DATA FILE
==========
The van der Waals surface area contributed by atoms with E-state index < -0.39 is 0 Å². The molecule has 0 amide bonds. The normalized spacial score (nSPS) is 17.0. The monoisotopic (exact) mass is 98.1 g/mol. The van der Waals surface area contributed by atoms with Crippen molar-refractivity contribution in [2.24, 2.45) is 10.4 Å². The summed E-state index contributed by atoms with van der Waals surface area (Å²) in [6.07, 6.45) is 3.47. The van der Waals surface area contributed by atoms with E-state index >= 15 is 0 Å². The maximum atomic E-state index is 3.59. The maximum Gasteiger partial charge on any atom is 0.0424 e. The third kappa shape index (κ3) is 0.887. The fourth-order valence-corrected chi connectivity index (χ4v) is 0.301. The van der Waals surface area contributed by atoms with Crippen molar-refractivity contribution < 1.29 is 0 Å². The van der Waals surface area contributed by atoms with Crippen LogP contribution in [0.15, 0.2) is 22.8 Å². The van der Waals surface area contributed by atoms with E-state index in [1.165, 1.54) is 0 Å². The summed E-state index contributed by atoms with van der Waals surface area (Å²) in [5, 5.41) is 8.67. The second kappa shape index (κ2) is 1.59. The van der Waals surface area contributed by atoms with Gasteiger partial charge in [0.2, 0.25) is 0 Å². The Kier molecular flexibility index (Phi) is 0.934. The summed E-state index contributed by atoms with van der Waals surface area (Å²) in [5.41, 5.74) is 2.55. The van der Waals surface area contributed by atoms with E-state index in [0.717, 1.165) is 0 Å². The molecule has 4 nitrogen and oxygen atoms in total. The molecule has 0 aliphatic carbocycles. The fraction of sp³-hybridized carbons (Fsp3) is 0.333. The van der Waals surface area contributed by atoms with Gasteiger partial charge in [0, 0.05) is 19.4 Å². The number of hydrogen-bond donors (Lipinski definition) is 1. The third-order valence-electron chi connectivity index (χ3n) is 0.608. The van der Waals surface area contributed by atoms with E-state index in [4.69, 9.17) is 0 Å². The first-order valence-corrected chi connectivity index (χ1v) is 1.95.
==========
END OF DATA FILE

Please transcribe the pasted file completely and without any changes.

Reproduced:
The van der Waals surface area contributed by atoms with E-state index < -0.39 is 0 Å². The molecule has 0 amide bonds. The normalized spacial score (nSPS) is 17.0. The monoisotopic (exact) mass is 98.1 g/mol. The van der Waals surface area contributed by atoms with Crippen molar-refractivity contribution in [2.24, 2.45) is 10.4 Å². The summed E-state index contributed by atoms with van der Waals surface area (Å²) in [6.07, 6.45) is 3.47. The van der Waals surface area contributed by atoms with E-state index >= 15 is 0 Å². The maximum atomic E-state index is 3.59. The maximum Gasteiger partial charge on any atom is 0.0424 e. The third kappa shape index (κ3) is 0.887. The fourth-order valence-corrected chi connectivity index (χ4v) is 0.301. The van der Waals surface area contributed by atoms with Crippen molar-refractivity contribution < 1.29 is 0 Å². The van der Waals surface area contributed by atoms with Crippen LogP contribution in [0.15, 0.2) is 22.8 Å². The van der Waals surface area contributed by atoms with E-state index in [1.165, 1.54) is 0 Å². The summed E-state index contributed by atoms with van der Waals surface area (Å²) in [5, 5.41) is 8.67. The second kappa shape index (κ2) is 1.59. The van der Waals surface area contributed by atoms with Gasteiger partial charge in [0.2, 0.25) is 0 Å². The Kier molecular flexibility index (Phi) is 0.934. The summed E-state index contributed by atoms with van der Waals surface area (Å²) in [5.41, 5.74) is 2.55. The van der Waals surface area contributed by atoms with E-state index in [0.717, 1.165) is 0 Å². The molecule has 4 nitrogen and oxygen atoms in total. The molecule has 0 aliphatic carbocycles. The fraction of sp³-hybridized carbons (Fsp3) is 0.333. The van der Waals surface area contributed by atoms with Gasteiger partial charge in [0, 0.05) is 19.4 Å². The number of hydrogen-bond donors (Lipinski definition) is 1. The third-order valence-electron chi connectivity index (χ3n) is 0.608. The van der Waals surface area contributed by atoms with E-state index in [4.69, 9.17) is 0 Å². The first-order valence-corrected chi connectivity index (χ1v) is 1.95.